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Tornadoes are nature's most violent storms and can destroy entire towns in a matter of minutes. Intense study is being done to predict these natural disasters and to mitigate their devastating effects.
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Reviewed with The Black Death, edited by Jordan McMullin.
Gr. 9-12. "Natural disasters can have as much impact on human societies as the bloodiest wars," notes the introduction to these titles in the new Great Disasters series. Each volume collects excerpts from articles and historical documents that represent a range of opinions about the science behind cataclysmic events and how those catastrophes have affected human life. In The Black Death readers will be particularly intrigued by a 1365 treatise on plague prevention that suggests avoiding baths and hot food, and a terrifying eyewitness account in Tornadoes that describes what it feels like to be inside a roaring funnel cloud. Black Plague concludes with articles that offer differing views on the plague's repercussions, illustrating the subjectivity of historical interpretation, and Tor nadoes closes with pieces about new tracking and prevention technology. A smattering of maps, photos, and engravings illustrate. Each well-edited selection begins with a concise, clear introduction and an annotated table of contents; appended are a bibliography and suggestions for further research. Excellent titles to support reports or high-school speech assignments. Gillian Engberg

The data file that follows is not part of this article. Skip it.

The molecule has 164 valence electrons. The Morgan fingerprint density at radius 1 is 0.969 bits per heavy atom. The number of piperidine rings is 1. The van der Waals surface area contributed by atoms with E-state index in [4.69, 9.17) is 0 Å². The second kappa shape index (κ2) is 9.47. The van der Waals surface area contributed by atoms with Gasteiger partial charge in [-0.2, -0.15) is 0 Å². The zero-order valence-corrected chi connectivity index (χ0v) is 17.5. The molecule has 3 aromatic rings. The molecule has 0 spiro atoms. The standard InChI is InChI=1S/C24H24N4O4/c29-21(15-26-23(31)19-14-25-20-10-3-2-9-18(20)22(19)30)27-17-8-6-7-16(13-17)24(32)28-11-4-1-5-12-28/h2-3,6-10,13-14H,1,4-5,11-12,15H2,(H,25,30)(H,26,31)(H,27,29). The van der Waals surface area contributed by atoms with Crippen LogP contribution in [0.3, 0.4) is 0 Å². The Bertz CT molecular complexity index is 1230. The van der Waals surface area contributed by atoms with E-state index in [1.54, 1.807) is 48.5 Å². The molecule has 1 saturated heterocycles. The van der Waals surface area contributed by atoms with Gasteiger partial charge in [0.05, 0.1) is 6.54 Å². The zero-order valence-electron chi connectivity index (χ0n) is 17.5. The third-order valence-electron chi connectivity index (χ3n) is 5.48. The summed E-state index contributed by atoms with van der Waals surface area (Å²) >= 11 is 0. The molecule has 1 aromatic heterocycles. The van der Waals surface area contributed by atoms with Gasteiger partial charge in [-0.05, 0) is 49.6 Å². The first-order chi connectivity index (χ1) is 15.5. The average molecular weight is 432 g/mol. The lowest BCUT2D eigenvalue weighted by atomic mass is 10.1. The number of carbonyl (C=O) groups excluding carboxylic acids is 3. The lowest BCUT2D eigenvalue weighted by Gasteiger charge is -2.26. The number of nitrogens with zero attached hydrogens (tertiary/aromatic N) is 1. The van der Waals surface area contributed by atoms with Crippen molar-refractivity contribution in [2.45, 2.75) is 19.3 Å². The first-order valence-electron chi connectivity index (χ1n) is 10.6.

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Book Description Greenhaven Press, 2003. Condition: Good. 1st Edition. Former Library book. Shows some signs of wear, and may have some markings on the inside. Seller Inventory # GRP8517441